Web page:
Government condemned over ‘tough love’ drug testing policy by Opposition Health Minister in Parliament—but Senate has recommended it be passed
A Senate committee has recommended the “welfare reform” bill behind the controversial proposal to carry out drug testing among welfare recipients be passed.
The committee said that while it acknowledged the concerns raised by stakeholders, “the Minister and the responsible departments have indicated a willingness to review aspects of the reforms, where issues have been identified during stakeholder consultations”.
It also found the proposed reforms “will create a simpler, more efficient and better targeted welfare system”.
“The changes will provide an opportunity to trial and evaluate a new way to assist people who are facing specific challenges in entering or re-entering the workforce.”
However in parliament, Labor MPs have slammed the government’s proposal.
Opposition Health Minister Catherine King said the bill goes against expert advice, with medical practitioners in the drugs and alcohol space saying it could make the drug crisis in the Australia even worse.
“We know that the government has made this decision because it is a savings measure … at the expense of a very vulnerable, addicted group of people,” said Minister King.
“This policy showcases some of the worst excesses of this government. It is an ill-thought-out policy. It is not evidence based when you come to drug and alcohol policy.”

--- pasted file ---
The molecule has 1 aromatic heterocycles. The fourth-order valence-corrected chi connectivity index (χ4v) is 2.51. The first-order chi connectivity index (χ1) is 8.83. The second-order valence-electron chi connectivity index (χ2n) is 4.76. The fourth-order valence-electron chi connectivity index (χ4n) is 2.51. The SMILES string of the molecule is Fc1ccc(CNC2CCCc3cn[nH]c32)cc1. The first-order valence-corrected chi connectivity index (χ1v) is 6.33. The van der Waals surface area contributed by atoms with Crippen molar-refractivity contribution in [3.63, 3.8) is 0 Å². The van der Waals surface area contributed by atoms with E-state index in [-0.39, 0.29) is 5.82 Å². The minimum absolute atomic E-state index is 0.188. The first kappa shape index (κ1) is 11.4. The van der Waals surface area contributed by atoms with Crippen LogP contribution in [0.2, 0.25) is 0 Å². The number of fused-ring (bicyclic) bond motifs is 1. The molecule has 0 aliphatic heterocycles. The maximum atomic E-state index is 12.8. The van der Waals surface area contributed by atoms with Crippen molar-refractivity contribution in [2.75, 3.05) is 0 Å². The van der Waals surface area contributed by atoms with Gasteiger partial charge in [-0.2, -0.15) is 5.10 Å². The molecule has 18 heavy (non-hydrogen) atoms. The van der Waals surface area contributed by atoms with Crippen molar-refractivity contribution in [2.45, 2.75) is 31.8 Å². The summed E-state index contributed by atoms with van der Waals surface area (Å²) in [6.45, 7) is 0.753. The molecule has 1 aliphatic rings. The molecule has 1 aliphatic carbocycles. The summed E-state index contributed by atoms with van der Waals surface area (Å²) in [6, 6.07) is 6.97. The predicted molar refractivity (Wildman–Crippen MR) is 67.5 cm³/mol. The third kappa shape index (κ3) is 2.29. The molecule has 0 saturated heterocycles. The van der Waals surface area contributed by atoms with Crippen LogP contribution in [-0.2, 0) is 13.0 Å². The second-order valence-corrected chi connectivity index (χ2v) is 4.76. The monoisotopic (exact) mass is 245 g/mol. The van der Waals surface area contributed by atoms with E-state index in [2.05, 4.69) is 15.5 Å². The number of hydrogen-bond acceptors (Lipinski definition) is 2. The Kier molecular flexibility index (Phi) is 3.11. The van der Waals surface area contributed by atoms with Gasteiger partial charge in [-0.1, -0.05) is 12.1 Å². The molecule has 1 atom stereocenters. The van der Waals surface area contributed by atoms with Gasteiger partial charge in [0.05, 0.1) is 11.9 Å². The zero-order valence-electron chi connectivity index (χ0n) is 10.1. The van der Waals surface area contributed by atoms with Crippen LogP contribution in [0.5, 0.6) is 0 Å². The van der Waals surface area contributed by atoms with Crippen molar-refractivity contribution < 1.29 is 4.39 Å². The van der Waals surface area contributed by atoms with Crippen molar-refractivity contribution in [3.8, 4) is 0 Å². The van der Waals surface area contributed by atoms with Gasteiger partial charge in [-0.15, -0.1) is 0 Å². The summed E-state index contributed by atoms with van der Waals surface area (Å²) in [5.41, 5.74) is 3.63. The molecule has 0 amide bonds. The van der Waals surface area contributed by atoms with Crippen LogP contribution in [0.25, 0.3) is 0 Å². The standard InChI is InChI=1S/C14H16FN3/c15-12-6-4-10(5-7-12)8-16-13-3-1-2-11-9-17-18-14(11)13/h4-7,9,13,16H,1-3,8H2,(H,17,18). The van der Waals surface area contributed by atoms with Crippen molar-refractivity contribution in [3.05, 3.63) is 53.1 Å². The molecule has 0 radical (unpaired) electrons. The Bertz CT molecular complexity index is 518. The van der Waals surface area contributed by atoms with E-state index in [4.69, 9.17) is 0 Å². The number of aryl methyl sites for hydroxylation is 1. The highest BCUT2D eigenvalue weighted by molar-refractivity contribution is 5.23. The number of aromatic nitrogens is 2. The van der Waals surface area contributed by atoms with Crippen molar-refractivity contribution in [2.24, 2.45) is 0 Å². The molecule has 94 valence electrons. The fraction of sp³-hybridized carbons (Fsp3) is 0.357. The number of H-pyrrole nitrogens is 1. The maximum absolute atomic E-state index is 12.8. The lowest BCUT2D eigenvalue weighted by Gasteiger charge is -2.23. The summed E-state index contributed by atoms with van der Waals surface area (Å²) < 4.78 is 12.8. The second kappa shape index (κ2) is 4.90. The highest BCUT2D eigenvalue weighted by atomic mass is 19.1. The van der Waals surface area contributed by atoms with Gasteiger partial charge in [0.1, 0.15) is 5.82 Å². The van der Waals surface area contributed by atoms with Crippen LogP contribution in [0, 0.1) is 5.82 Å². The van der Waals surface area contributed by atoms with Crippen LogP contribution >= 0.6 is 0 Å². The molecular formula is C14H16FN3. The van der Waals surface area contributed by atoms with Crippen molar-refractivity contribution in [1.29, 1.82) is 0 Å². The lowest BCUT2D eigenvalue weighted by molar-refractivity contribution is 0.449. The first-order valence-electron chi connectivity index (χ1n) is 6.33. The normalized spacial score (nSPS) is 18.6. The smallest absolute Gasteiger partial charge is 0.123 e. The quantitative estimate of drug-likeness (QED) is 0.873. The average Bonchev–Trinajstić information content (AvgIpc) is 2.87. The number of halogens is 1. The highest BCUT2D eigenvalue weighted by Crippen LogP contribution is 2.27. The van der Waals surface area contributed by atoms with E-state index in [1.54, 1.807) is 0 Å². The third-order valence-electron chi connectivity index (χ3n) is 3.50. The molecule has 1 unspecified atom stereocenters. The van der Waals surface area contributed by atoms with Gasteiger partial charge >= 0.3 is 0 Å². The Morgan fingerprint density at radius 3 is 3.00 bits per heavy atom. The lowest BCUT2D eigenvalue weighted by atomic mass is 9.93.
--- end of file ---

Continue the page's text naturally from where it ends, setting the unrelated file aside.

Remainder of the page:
She pointed out that while the government is posing the legislation as a health measure, Health Minister Greg Hunt has not publicly spoken about it.
“I look forward to his staff now scrabbling for him to come and defend why this is good drug and alcohol policy—because it is not.”
Defending the proposal
Minister for Social Services Christian Porter said the measures mean that, for the first time, “all jobseekers are able to undertake drug or alcohol treatment as an approved activity in their job plan”.
Minister for Human Services Alan Tudge, another of the ministers behind the bill proposal, also defended the “welfare reform package”.
“Every single element of this package is designed to help people get off welfare and back into work,” he told the House of Representatives.
“No-one loses a cent under this drug-testing proposal. The idea is to identify those people who may have a drug problem, provide assistance to them, and hopefully get them back into the workforce.”
However under the bill, recipients who test positive to drugs in the second test and consequent tests will be required to repay the cost of the test.
In addition, welfare recipients with mutual obligation requirements will no longer be granted a temporary exemption if they are sick or incapacitated due to drug or alcohol use.
This means a person receiving treatment in hospital with cirrhosis of the liver associated with alcohol use, for example, would no longer be temporarily exempted from welfare participation requirements—resulting in a financial penalty for that person.
“The experts are clear that these proposed changes fail to recognise the complex nature of substance abuse as a health condition,” said Jenny Macklin, Shadow Minister for Families and Social Services.